Translation Guy Blog
Mind readers with guns. It’s a natural. US Army Brass are conjuring up a mind-reading method that will have soldiers talking to each other just by thinking. This is a very handy communication channel to have when you are trying to shoot someone. A $6.3 million U.S. Army project to establish the basic science required to build a thought helmet—a device that can detect and transmit the unspoken speech of soldiers in silence. Adam Piore, reporting in Discover Magazine, says it’s “getting closer to battlefield reality. Within a decade Special Forces could creep into the caves of Tora Bora to snatch Al Qaeda operatives, communicating and coordinating without hand signals or whispered words.”
Piore’s point is creepy on a lot of different levels (10 more years?!!), and at first glance doesn’t have much to do with the translation trade, unless you happen to be some hapless Pashtun ‘terp caught in an enfilading fire without your thought helmet. (Screaming remains optional.) But this emerging technology has major implications for the way we will communicate in the future. The brief renaissance of the written word introduced by the limits of HTML on the Web will soon pass, as we search for the easiest channels of communication.
So, if you think about these artificial telepathy as a business, which it is, telepathy Caves of Tora Bora are just seed money. You don’t have to be a mind-reader to image that any researcher thinking telepathy is thinking about where to find the big money. Sure, helping the disabled is another revenue stream, and certainly better at keeping the old karma wheel spinning in the right direction. But the gigabucks will be in consumer telepathy. A personal brain jack will be a must-have. Those without will be practically helpless against the collective mind of us all with a permanent mindjack into Facebook. If manufactured by Apple, that sleek little telepathy helmet will be bigger than botox, the essential accessory of assimilation.
OK, full disclosure: The sky has not yet fallen. Here’s the state of the art. The search for a thought helmet begane for Colonel Elmar Schmeisser, a noted Karate scholar with a doctorate in the physiology of vision, who has wanted a thought helmet ever since he read “Skylark of Space” in eighth grade.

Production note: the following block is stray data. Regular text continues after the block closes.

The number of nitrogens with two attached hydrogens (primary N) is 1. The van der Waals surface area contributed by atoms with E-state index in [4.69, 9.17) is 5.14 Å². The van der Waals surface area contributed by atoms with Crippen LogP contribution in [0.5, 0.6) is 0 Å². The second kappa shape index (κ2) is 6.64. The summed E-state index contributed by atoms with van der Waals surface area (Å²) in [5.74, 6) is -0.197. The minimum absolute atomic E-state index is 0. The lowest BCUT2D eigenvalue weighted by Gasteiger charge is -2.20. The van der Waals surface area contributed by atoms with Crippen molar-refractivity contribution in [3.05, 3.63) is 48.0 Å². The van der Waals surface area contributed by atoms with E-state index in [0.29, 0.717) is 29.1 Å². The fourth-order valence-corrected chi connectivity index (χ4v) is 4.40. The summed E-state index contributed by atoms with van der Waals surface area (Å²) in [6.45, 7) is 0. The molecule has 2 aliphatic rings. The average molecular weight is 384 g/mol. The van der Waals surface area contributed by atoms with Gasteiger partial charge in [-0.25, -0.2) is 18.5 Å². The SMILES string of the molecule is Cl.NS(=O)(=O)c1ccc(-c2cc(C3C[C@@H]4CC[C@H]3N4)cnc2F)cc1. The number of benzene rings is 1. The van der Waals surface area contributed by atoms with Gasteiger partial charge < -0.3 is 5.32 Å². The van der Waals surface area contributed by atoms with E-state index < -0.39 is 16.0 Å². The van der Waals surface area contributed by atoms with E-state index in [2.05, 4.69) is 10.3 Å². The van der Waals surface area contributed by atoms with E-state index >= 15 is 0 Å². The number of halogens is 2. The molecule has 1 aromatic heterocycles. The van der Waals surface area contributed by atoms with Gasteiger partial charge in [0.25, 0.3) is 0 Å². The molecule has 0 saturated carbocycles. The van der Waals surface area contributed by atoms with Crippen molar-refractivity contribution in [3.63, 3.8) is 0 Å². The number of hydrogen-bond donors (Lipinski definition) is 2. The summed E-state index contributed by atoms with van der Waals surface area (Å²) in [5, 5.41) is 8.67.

“The goal is to build a helmet embedded with brain-scanning technologies that can target a specific brain wave, translate them into words and transmit those words wirelessly to a radio speaker, or into the earpeice of another soldier.”
In addition to “Skylark,” Schmeisser was later inspired by the work of Gerwin Schalik, a biomedical scientist at Albany Medical College. Schawlik is an expert on brain-computer interfaces, who thinks brain signals can be extracted from craniums without the muss and fuss of deeply planted brain electrodes. In the future. Right now they have to surgically remove the top of a subjects skull and place electrodes directly on the surface of the naked cortex to get their brain reading up to snuff. (Its not as bad as it sounds. These patients are getting their brains mapped for life-saving surgery to control severe epilepsy. The brain recording is done voluntarily during the procedure.)
Each patient was given a list of 36 simple words–bat, boat, etc., with orders to imagine saying them instead of actually spitting it out. During the brain readings, imagined words left the motor cortex in the dark, but the auditory cortex and Wernicke’s area were active just as if the words were spoken.
Another team, lead by Mike D’Zmura, a cognitive scientists at UTC Irvine, have been testing an EEG cap to listen in on brain signals, no brain surgery required. While the scalpel-free technology is a lot handier on the battlefield, D’Zuma’s team only achieved 100% accuracy with the dots and dashes of morse code. Even the simpelist of imagined commands can be deciphered only about 50% of the time.
So a way to go yet. I’m surprised that this kind of research hasn’t created more of a stir, since the implication seems staggering to someone like me who squandered his youth reading SciFi. Karate Colonel Schmeisser isn’t afraid of threats to privacy or mind control, since the process only works if completely voluntary, (you’ve got to imagine saying the word for the current system to work and any device will take a long period of training to get inside a partcular head. If you don’t want your mind read, think silently. It’s that easy to turn off.) It’s completely voluntary. What could possibly go wrong? We will choose to let them into our heads, just like we do everytime we whil away 15 seconds on an a youtube advert to watch a 30 second cat video.
I own telepathic powers are telling me that the Colonel doesn’t get it. Only a martial arts master who has not yet been assimilated by the collective would say anything as clueless as that. Resistance is futile. Once they go Borg, they never go back.